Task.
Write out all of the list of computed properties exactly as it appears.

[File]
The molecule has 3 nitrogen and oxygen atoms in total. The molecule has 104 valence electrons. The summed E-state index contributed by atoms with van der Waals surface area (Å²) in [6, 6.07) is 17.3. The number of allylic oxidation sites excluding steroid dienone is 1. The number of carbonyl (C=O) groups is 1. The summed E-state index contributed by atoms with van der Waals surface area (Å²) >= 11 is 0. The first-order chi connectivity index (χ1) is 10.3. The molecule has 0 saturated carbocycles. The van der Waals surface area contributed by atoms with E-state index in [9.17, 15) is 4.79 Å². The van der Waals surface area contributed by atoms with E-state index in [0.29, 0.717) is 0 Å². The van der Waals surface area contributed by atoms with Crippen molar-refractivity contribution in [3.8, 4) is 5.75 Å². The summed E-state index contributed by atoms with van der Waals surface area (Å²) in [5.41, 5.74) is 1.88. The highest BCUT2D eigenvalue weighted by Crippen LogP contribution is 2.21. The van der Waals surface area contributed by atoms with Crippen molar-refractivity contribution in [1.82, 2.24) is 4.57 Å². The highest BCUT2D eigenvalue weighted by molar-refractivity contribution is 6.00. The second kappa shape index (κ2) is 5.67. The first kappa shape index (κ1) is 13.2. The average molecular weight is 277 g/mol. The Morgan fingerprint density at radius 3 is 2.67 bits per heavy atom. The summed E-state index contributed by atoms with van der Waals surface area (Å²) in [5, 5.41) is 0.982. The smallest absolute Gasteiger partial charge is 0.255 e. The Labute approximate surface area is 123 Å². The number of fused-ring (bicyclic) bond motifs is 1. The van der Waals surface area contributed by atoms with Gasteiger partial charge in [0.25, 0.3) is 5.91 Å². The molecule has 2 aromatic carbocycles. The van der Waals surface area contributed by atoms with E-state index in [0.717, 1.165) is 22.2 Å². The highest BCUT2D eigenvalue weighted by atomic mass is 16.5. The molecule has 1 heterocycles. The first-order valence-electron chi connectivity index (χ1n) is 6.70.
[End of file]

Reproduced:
The molecule has 3 nitrogen and oxygen atoms in total. The molecule has 104 valence electrons. The summed E-state index contributed by atoms with van der Waals surface area (Å²) in [6, 6.07) is 17.3. The number of allylic oxidation sites excluding steroid dienone is 1. The number of carbonyl (C=O) groups is 1. The summed E-state index contributed by atoms with van der Waals surface area (Å²) >= 11 is 0. The first-order chi connectivity index (χ1) is 10.3. The molecule has 0 saturated carbocycles. The van der Waals surface area contributed by atoms with E-state index in [9.17, 15) is 4.79 Å². The van der Waals surface area contributed by atoms with E-state index in [0.29, 0.717) is 0 Å². The van der Waals surface area contributed by atoms with Crippen molar-refractivity contribution in [3.8, 4) is 5.75 Å². The summed E-state index contributed by atoms with van der Waals surface area (Å²) in [5.41, 5.74) is 1.88. The highest BCUT2D eigenvalue weighted by Crippen LogP contribution is 2.21. The van der Waals surface area contributed by atoms with Crippen molar-refractivity contribution in [1.82, 2.24) is 4.57 Å². The highest BCUT2D eigenvalue weighted by molar-refractivity contribution is 6.00. The second kappa shape index (κ2) is 5.67. The first kappa shape index (κ1) is 13.2. The average molecular weight is 277 g/mol. The Morgan fingerprint density at radius 3 is 2.67 bits per heavy atom. The summed E-state index contributed by atoms with van der Waals surface area (Å²) in [5, 5.41) is 0.982. The smallest absolute Gasteiger partial charge is 0.255 e. The Labute approximate surface area is 123 Å². The number of fused-ring (bicyclic) bond motifs is 1. The van der Waals surface area contributed by atoms with Gasteiger partial charge in [0.25, 0.3) is 5.91 Å². The molecule has 2 aromatic carbocycles. The van der Waals surface area contributed by atoms with E-state index in [0.717, 1.165) is 22.2 Å². The highest BCUT2D eigenvalue weighted by atomic mass is 16.5. The molecule has 1 heterocycles. The first-order valence-electron chi connectivity index (χ1n) is 6.70.